It was too nasty to even consider. I would go thirsty before I would drink powdered milk. Real milk is bad enough but powdered milk makes me gag to this day just thinking about it. And when we didn't drink it we were ungrateful children and worse.....wasteful! We learned very early on to take only teeny tiny bits of whatever food was presented to us (so as not to be wasteful) because, frankly, other than Nana's baked goods, most of the food in our house wasn't very good. I completely understood, even back then, why they were the way that they were, especially about food. If you've ever gone hungry you appreciate having regular meals! Still it didn't make reconstituted powdered milk taste any better. Gross!
But now I am a grown woman with my own kitchen and my own rules and I have never EVER presented my family with a leftover vegetables in green jello salad. When things need to be thrown out, they are thrown out. And yet....and yet....that do not be wasteful thing is still ringing somewhere in the back of my brain. And I know this because I bought buttermilk last week.
As you may, or may not recall, last week I decided that I was going to make home made Cole Slaw for Tim. When I finally tracked down the recipe, buttermilk was the only ingredient that gave me pause. I knew I could easily find another use for any leftover raw cabbage (it's awesome on a sandwich instead of lettuce just for a change) but buttermilk?
So I started making a little list of things I could do with the leftover buttermilk. Heaven knows I'm not going to just throw it away..that would be wasteful!
We ended up with the Cole Slaw of course (which poor Tim ended up eating for three days straight! - no waste!) But also buttermilk fried chicken, a buttermilk coffee cake and tomorrow night with the last of it, probably buttermilk biscuits.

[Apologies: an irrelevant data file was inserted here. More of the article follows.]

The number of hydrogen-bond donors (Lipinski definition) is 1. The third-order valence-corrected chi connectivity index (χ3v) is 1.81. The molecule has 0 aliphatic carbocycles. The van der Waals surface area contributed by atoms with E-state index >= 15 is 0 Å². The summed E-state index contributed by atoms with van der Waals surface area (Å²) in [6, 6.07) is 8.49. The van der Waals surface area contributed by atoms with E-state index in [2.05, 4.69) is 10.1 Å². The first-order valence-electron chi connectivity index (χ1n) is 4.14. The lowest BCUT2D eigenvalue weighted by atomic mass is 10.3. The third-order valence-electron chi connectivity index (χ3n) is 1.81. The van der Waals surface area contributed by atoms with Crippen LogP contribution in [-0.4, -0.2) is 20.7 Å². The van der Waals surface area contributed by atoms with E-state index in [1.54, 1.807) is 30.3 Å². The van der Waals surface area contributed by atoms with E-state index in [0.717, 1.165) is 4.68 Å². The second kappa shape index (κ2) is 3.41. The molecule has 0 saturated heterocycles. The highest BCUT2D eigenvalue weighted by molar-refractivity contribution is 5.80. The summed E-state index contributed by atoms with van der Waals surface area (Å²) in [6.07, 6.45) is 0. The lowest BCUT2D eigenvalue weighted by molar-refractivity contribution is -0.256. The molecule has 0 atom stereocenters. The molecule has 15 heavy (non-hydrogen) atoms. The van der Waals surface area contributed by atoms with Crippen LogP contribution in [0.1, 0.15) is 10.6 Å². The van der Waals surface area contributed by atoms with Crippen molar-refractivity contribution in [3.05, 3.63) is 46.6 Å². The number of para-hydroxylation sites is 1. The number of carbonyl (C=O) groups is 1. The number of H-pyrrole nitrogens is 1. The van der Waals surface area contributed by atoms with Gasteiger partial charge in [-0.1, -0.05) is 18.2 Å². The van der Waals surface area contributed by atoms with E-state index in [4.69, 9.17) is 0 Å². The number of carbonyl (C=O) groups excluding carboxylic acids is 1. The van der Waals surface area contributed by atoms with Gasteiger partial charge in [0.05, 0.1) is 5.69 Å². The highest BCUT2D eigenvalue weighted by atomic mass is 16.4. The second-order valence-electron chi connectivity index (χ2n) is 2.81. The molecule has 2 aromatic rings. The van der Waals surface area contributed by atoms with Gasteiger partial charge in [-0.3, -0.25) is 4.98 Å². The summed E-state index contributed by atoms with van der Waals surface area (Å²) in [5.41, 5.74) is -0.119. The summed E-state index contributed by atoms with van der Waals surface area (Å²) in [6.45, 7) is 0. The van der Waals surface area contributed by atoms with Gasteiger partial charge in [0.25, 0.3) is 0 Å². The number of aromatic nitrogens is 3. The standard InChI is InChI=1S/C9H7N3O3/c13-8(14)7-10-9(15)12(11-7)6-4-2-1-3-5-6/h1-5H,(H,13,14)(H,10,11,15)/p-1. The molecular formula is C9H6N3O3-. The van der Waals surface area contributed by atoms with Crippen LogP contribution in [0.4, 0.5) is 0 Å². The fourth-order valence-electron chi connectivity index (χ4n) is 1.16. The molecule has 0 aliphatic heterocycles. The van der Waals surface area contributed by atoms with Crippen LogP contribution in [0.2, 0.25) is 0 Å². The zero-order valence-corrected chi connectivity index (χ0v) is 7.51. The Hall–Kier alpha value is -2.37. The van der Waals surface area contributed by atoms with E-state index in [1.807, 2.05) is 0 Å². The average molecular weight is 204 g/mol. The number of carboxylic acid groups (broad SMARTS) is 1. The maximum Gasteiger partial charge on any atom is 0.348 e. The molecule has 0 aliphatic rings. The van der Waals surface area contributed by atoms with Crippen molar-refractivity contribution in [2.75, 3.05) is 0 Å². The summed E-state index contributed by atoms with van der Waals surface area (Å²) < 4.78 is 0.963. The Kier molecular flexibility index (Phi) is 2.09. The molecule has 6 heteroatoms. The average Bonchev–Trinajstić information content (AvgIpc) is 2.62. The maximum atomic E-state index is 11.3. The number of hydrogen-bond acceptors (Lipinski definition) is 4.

There will be a big sense of relief for me when I rinse out that empty buttermilk container and put it in the recycle bin. Whew! I used it all up. None of it was wasted! Nana would be proud.
That's probably why I rarely buy any specialty food items. If I buy, for example, sesame seeds to make Sesame Chicken, now I'm left with most of a container of sesame seeds. What on earth am I going to do with them before they are too old and yucky to use? At that point I am burdened with seeking out other recipes that use sesame seeds. And sometimes they also require ingredients that I do not normally have in my pantry. Yikes! More recipes to find! The pressure has increased exponentially. I don't need that kind of stress! Nobody does!
Still, occasionally stepping outside my pantry's comfort zone is a good thing. I know that Tim enjoyed all of the buttermilk related things that I made. And I had fun doing it too.
And just in case I get a hankering to make something that requires me to buy another container of buttermilk, does anyone else out there have an awesome recipe that requires buttermilk? Would you share please?
Yup, this is me. Some people said, "Sam, you should write a Blog". "Well, there's a thought", I thought to myself. And so here it is.